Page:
Because the first book's always free, I tend to review the first book in a series—which should be strong, and well written, but is often flabby and full of conundrums—as it's usually the author's first book. I try to read the sequels as well, before I review an author, to give the author another chance. Such is the case with Wayne Stinnett.

Despite rave reviews from authors whose work I admire, Jinx Schwartz, and Steven Becker, I really hated Stinnett's first book, and was willing to write him off. Sentence structure was so stilted, I often couldn't finish a paragraph. The second book still didn't sway me either, but when I read the first three books together, in a boxed set, the storyline flowed. Stinnett's writing (syntax and sentence structure) improved, there were fewer typos. He hit his stride, and had found his writer's voice by the end of book three, so I've reversed my initial decision. (I'm now reading Fallen Mangrove, book five).

I didn't expect to like the protagonist, retired marine, Jesse McDermott, or all the hoorah violence. I am not fond of the military/action figure genre, gratuitous guns and violence, doomsday plots, yet this series works. You wind up caring for Jesse, but a lot of the supporting characters die off early and often. So, don't get too attached. Jesse seems to have a hard time keeping his girlfriends out of harm's way, too much collateral damage. Stinnett has a way of drawing the reader in, to make you feel privy to the inner workings (and closed doors) of the military world.

The Kindle notes I had made on Stinnett's first two books, did not save to the iPad format. But I noted the usual common noun/proper noun conundrum Dad vs. lower case dad; missing apostrophes: Brinks truck should be Brink's; "modified boxers" is different than a modified boxer's pose. Just sayin'.

Wrong words: to broach is not a brooch. Rope vs. rode. But hauling in 50 feet of rode is a pretty surreal road. It's better to use embedded vs. imbedded (an alternate, archaic spelling). Satin isn't sheer. Silk often is. Weak verbs: avoid the word "get" whenever possible. The sun was starting to get lower in the sky. Why not say: The sun was sinking lower in the sky? But I see improvement with every novel. So, I'll stick with the series.

There are ten books in the Jesse McDermott Caribbean Adventure Series, plus a spinoff series. Fallen Out was a prequel, written after Fallen Palm, Fallen Hunter, and Fallen Pride (4), and serves as a better introduction to the series than the original book one. Since most authors never list their serial books in order, the rest of the series is as follows: Fallen Mangrove (5), Fallen King, Fallen Honor, Fallen Tide, Fallen Angel, and Fallen Hero (10). Then the spinoff Charity Styles series begins with Merciless Charity. And with that, I'll leave you. Over and out.

No Place to Die (Murder in the Keys-Book #1)
Amateurish writing and plot ruins this book, August 22, 2017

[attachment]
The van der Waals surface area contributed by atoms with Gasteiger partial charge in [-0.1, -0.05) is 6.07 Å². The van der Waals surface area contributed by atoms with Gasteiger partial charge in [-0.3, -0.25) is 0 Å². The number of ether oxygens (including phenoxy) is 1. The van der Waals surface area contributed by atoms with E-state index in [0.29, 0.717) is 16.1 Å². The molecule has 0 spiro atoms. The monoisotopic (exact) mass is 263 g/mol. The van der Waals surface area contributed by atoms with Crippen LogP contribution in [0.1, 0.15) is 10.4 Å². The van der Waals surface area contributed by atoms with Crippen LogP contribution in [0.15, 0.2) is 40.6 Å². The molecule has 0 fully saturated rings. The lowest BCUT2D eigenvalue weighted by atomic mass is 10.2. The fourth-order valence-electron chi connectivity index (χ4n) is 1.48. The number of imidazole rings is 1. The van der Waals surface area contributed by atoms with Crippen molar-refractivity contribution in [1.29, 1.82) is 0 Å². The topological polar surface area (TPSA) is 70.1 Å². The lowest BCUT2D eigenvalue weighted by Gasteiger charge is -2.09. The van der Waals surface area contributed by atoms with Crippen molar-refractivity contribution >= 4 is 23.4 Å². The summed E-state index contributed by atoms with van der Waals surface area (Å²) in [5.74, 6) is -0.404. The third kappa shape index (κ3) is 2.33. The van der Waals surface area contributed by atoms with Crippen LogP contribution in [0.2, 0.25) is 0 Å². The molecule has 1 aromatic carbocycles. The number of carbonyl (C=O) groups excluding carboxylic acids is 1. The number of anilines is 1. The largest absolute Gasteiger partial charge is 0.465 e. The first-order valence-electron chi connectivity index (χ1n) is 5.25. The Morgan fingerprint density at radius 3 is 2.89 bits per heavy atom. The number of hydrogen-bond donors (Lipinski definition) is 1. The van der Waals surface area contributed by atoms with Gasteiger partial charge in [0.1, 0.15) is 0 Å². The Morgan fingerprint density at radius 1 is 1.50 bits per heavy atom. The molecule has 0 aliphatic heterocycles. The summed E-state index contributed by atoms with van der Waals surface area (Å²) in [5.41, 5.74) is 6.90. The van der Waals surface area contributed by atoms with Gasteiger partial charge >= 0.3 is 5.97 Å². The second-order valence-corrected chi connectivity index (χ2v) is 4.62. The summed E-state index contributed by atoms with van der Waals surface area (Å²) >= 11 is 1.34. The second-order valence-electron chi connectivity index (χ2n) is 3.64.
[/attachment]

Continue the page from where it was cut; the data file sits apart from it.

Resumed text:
Material girl Olivia and hot Todd run off to Key West for a romantic getaway. Instead of getting engaged, Todd winds up dead. She's the only suspect. Enter two bizarre dysfunctional families, corrupt business partners, ex-girlfriends bent on revenge, and an author who can't wrangle her storyline.

Add shallow repetitive sentences, improbable, and implausible events: no Miranda Act was read to Olivia, hospitals are careful about patient confidentiality. And odd turns of phrase (walked into the horse's mouth), weak verbs and nouns bolstered up with a plethora of superlatives, adverbs and adjectives. It's enough to murder the senses.

And then there's veracity of location. One reader noted that: "some of the story makes me wonder if the author has ever been there [Key West] herself." I had the very same thought when I read her Caribbean "Death By" series. It seems like she's writing her scenes by way of proxy with Google Maps and Yelp, doesn't it?

Sadly Skye's not a new writer, but an old hack. What I don't get is why she persists in her slovenly writing habits. You'd think that with so many books under her belt (more than a dozen), she'd either learn to craft a decent sentence, or at least keep her facts straight. Usually she's a good storyteller, and I like the locations, but her writing style is otherwise an insult to readers. I won't mention the epic plot fail in the closet.

Suffice to day, this book is even worse than any of Jaden Skye's 12 previous "Death By..." series. Poor plot, poor character development (Olivia's an idiot), weak sentence structure, poor vocabulary. There are far too many implausible events for the reader's suspension of disbelief to kick in. Deus et Machina resolves the storyline. Her writing is otherwise an insult to readers. Don't bother.

(I wrote a long, indepth review of this book only to have Amazon crash it as I was adding the title. I don't think I can resurrect it, but I was able to save one lone paragraph in the buffer. So this will have to do, as I've spent far too much time on it. Cut my losses.)

Great storyline, garbled writing, July 23, 2017